However, I think there are a number of ways the country has become less internationalist and outward-looking than it was before. For instance, in 2020, the UK government merged the Foreign Office with the Department for International Development (DfID) which had existed since 1997 and had gained a reputation as a world leader in aid and development policy. Since 2005 the government had pledged to spend 0.7% of the UK GDP on international development, which far from being an arbitrary figure was in fact a UN target. That pledge made by Tony Blair was only gradually realised in 2013 under David Cameron (for this both PMs deserve credit). Yet that policy was abandoned in late 2020 and spending was reduced to 0.5% of GDP. This was, in fact, a double cut in the aid budget since as UK’s GDP shrank during and after the pandemic, the aid budget would have shrunk with it either way without a cut in percentage.
In the early 2020s, having left the European Union and finding itself distanced from Washington, Britain can be described as having lost a role and struggling to find another.
Secondly, despite the country’s network of 274 embassies and consulates across 169 countries, British diplomatic and consular missions are often small operations with a handful of professional diplomats and “no real capacity to lobby and persuade at the top level”. The number of career diplomats employed by the Foreign Office has fallen from 8,000 at the end of the cold war to a little more than half of that in 2015. The numbers only began to rise again in 2018 under Jeremy Hunt’s tenure with a target of 1,000 new staff in the next two years. All these have been pointed out by Peter Ricketts, a career diplomat whose recent book ‘Hard Choices’ is a must read for anyone who cares about the subject.
Thirdly, since 2016, Britain has had six foreign secretaries, each on average lasting a little over a year in the job. This level of turnover is not conducive to the country’s (supposedly) ‘chief diplomat’ learning enough about their department, their role or building the necessary (often personal) relationships with their counterparts around the world.
An American friend from Washington DC told me about his experiences of first arriving in Britain as a student which provides a good metaphor: “Dude, your country is falling apart!” he said. “Britain was once a first-class country that got a 2:1…now it feels like it’s becoming a 2:2 country”.This was a good university student analogy I thought, despite how depressingly downbeat he sounded about the place I otherwise love and call home.
But the recent and current trends should not be mistaken for destiny and fatalism. A clear-eyed and realistic assessment of Britain’s strengths and limitations has to be found between the rhetoric of boosterism on the one hand and pessimism and isolationism on the other. I personally think that Britain really could become a ‘soft power superpower’ if it wanted to, and if it once again seriously invested in what it really can be good at, namely aid, diplomacy and intelligence. The country must accept that it can never seriously compete with the military spending of the likes of the United States and China. Instead, it must focus on areas where it can have the highest marginal returns at a time when money for public services may be in short supply.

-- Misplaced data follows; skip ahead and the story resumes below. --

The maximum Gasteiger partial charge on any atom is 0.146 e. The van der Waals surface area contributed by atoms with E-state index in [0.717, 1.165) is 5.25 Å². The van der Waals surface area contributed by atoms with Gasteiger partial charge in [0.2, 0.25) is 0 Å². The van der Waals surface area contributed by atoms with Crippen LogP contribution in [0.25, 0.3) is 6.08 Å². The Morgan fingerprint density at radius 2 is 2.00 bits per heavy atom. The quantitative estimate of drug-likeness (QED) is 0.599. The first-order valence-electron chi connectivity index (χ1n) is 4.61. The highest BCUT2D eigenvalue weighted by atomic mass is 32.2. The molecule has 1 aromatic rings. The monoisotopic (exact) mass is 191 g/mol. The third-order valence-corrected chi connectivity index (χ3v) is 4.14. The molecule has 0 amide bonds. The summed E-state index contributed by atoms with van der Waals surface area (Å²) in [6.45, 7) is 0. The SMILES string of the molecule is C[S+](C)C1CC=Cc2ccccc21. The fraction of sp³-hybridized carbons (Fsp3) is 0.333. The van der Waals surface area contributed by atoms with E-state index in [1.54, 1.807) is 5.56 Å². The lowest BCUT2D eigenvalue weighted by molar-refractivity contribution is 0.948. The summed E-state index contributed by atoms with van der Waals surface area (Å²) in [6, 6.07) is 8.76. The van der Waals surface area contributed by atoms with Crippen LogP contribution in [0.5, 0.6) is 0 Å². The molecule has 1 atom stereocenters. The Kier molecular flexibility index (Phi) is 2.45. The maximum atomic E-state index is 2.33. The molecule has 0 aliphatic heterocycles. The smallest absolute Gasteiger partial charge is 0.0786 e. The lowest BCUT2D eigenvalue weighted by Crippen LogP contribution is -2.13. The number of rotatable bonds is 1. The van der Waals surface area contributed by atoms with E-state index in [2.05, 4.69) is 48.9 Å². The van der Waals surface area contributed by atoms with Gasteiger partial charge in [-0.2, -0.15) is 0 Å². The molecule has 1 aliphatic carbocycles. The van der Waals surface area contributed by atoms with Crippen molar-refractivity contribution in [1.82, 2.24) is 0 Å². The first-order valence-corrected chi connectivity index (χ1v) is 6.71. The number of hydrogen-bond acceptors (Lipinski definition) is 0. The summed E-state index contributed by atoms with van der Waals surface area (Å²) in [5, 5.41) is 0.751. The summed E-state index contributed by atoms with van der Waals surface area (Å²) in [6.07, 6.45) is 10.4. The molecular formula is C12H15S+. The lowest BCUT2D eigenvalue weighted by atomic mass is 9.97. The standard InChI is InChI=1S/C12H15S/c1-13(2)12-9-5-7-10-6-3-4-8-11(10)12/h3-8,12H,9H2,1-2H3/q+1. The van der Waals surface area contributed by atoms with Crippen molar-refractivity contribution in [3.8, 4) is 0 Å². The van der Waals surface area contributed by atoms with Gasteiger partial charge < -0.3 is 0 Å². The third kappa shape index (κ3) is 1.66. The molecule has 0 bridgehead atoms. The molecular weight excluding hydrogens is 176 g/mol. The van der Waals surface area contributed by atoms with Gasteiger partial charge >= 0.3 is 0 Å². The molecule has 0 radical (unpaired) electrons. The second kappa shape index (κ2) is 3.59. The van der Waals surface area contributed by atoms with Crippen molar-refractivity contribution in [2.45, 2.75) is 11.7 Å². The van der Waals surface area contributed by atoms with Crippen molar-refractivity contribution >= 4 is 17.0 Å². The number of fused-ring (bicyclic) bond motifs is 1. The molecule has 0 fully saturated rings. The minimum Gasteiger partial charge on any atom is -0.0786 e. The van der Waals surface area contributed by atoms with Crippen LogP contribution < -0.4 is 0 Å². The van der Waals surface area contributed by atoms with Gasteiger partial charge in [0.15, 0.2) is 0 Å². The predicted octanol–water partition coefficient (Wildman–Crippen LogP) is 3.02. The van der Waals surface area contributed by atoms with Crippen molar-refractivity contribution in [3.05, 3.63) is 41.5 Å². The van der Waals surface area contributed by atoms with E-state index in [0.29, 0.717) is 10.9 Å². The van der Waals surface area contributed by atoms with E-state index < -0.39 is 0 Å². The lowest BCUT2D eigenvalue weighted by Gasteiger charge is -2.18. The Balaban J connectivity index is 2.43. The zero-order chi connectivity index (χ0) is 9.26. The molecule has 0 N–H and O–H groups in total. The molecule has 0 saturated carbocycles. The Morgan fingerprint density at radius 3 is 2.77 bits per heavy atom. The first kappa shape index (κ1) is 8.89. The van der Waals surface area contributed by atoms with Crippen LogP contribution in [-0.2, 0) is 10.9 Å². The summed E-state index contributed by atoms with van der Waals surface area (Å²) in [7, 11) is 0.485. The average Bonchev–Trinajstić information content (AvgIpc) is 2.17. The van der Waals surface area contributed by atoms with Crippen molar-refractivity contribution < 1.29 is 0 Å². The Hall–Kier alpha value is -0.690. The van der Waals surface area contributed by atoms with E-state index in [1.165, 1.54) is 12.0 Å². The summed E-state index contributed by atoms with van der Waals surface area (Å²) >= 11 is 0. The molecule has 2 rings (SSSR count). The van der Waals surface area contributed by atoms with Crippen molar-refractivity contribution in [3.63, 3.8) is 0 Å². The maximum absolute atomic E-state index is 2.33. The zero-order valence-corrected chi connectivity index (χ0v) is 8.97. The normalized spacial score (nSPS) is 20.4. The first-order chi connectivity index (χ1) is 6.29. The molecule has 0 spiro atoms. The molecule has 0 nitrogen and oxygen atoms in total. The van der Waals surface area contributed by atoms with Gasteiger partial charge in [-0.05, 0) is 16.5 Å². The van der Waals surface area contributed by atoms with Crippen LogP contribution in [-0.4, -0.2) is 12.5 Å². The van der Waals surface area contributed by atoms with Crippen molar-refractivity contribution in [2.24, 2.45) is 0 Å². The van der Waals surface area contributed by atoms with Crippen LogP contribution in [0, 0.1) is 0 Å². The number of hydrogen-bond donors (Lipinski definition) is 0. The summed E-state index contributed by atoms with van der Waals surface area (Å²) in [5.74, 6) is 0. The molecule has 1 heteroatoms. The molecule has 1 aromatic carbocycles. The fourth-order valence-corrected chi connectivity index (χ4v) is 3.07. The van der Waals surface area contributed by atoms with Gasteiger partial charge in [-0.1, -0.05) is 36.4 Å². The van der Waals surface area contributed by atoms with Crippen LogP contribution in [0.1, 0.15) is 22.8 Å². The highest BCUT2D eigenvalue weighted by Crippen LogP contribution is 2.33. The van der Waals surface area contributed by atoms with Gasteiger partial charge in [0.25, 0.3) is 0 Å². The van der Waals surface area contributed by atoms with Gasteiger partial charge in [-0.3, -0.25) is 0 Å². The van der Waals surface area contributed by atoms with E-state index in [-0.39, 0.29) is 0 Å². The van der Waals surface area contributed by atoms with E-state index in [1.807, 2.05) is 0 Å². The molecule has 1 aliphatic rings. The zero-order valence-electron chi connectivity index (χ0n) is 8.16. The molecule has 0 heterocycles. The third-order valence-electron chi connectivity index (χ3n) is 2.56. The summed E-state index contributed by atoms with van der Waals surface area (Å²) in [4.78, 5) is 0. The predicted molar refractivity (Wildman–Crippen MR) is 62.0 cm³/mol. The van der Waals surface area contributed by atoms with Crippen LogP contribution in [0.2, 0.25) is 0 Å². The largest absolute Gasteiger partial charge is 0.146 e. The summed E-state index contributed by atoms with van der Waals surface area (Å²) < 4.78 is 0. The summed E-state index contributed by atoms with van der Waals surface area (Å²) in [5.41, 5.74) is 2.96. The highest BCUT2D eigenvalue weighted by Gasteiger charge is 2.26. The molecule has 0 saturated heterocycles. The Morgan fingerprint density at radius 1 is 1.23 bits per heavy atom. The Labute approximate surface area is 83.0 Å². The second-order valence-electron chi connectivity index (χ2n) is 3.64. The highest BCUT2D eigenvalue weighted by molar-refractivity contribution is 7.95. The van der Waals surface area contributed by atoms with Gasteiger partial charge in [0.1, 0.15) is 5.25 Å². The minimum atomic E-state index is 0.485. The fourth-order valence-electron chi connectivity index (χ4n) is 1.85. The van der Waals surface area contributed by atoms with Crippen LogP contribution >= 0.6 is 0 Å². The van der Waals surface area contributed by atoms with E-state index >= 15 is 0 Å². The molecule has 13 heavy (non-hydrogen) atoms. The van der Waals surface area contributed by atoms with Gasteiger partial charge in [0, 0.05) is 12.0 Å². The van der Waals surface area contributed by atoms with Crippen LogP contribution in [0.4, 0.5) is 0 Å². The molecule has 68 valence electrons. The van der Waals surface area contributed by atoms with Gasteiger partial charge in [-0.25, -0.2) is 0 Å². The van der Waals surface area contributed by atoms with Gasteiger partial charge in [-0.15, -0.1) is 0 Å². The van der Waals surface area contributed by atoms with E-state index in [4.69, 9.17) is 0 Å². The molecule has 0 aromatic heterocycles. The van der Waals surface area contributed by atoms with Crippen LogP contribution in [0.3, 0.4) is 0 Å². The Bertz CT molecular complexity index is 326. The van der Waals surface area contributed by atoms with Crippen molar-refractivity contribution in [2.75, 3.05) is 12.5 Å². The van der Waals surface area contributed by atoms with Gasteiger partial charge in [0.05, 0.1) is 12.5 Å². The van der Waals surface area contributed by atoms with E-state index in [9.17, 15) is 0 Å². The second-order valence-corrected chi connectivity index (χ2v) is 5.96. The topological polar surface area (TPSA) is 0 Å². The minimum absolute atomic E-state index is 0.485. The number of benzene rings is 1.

In some ways, Britain is singularly qualified for the role of a soft power superpower. It is a country that was one of the architects of the post-war liberal world order and the structures that were supposed to uphold it, from the United Nations to NATO. Yet neither NATO nor the G7 is big or inclusive enough to act as a forum or a steering committee for the world’s democracies. An alternative must be found. Britain can shape itself into a new role as the convener and the de-facto secretariat of a new D-10 group of leading democracies, including important players like India, Australia, and South Korea which the G7 excludes. Britain must also repair its relations with both the United States and Europe and restore its traditional role as a bridge between the two.
…Britain really could become a ‘soft power superpower’ if it wanted to, and if it once again seriously invested in what it really can be good at, namely aid, diplomacy and intelligence.
Whether we accept Joe Biden’s dichotomy of ‘Democracies vs Autocracies’ or David Miliband’s ‘Accountability vs Impunity’ categorisation of the new shift in the global geometry of power, the country that arguably invented the rule of law (‘Magna Carta’ and ‘Habeas Corpus’) can still play an important role and make a valuable contribution if it genuinely engaged with global affairs. Boris Johnson was in fact uncharacteristically objective when he claimed in his farewell speech that UK’s “diplomats, security services and armed services” are still “globally admired”, even if its politicians have become laughing stocks in recent years to outside observers. Amidst the recent political turmoil, Britain’s career diplomats around the world have had to (in John Kampfner’s words) act as “reputational firefighters”.
Yet, even with all the recent developments and trends, hope is not all lost. The experience of Ukraine shows how Britain can still ‘win friends and influence people’ once it invests in others and actually stands up for the values it purports to uphold. Any British reporter who has travelled to Ukraine after the Russian invasion would talk about the warm reception they have received after mentioning they were British. Those smiles and cheers amidst the Ukrainian resistance prove that Global Britain as an ideal and a force for good may for now at least be found in the streets of Kyiv.